In our January Bandwidth Report we looked at broadband penetration worldwide and for US states. This month we take a look at the effect of surfing the web using a mobile device. Using a mobile device to surf the same websites has an average page load time penalty of 50%, according to a recent survey.
In just over a year the US has dropped two places in worldwide broadband rankings. As measured by household usage, broadband penetration in the US dropped from 25th to 27th place worldwide. The US remained at 22nd place in broadband use by population. Qatar jumped two spots to lead Liechtenstein and Luxembourg in household penetration of broadband, while Iceland jumped 2 spots to 3rd place behind Liechtenstein and Luxembourg in broadband penetration by population.
President-elect Obama is calling for a massive $850 billion or more economic stimulus package to jump start the US economy and rebuild neglected infrastructure. As part of this plan the Obama administration has pledged to deploy next-generation broadband to every community in America. What the new administration has not offered is more specifics on their plan to achieve broadband for all. The Free Press has put forth a $44 billion plan to achieve universal broadband availability for the United States.
US broadband penetration broke 80% among active Internet users for the first time in February. Although broadband uptake has slowed over the past two quarters, US broadband growth shows no signs of a saturated plateau. North of the border, Canadians spend more time online than any other country, according to comScore Networks. Canadians view over one-third more web pages than the average US user, holding a 14 point lead in broadband penetration over the US.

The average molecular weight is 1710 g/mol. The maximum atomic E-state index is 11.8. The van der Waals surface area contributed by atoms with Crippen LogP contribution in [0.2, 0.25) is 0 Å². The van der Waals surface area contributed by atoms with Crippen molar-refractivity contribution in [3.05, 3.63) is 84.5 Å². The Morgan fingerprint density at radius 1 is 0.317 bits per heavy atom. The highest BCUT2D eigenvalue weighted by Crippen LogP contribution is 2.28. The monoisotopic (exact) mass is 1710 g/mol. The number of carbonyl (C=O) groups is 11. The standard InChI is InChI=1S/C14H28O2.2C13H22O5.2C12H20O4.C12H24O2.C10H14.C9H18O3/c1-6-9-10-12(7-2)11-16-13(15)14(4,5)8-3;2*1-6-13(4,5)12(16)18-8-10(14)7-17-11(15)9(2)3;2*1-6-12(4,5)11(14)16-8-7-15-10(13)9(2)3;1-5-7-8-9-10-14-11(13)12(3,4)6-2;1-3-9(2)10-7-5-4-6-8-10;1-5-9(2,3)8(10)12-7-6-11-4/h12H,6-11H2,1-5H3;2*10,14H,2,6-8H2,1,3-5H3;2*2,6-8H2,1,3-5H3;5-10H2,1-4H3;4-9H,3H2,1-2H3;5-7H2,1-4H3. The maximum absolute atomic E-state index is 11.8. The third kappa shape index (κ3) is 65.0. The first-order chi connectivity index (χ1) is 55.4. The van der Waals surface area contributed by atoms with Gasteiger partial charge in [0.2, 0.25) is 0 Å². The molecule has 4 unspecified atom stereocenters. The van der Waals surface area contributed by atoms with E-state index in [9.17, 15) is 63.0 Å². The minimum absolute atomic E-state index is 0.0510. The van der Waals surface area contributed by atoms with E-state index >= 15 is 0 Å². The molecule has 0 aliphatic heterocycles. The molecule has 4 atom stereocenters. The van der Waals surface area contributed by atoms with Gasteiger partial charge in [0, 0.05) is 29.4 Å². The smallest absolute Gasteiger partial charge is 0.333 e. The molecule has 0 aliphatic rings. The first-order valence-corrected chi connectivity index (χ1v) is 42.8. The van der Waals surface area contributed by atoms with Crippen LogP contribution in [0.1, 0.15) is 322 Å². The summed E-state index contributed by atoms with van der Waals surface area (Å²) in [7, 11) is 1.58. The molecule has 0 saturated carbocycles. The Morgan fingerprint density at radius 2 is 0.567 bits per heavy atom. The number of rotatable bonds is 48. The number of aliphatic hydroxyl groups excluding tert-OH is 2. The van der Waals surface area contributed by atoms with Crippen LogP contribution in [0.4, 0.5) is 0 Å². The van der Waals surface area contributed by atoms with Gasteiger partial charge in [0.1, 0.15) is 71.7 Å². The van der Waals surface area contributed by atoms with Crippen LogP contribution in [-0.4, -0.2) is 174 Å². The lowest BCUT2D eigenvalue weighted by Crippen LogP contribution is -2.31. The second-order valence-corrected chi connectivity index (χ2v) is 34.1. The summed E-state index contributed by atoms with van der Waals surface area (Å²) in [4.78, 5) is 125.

China will pass the US in total broadband lines by the third quarter of 2006 to have the largest subscriber base in the world (see Figure 1). The US and China are followed by Japan, South Korea, Germany, and France in total broadband lines per country.
Worldwide, broadband penetration has reached 62% among Internet users, according to the “Face of the Web” survey by Ipsos-Insight. The annual survey found that while broadband penetration grew by 24% last year, narrowband connections still dominate many rural areas in Russia, India, Mexico, Brazil, France and the U.K. In February, broadband penetration among active Internet users in the U.S. grew by 0.55 percentage points to 56.29%. Narrowband penetration in US homes fell to 43.71% in February 2005.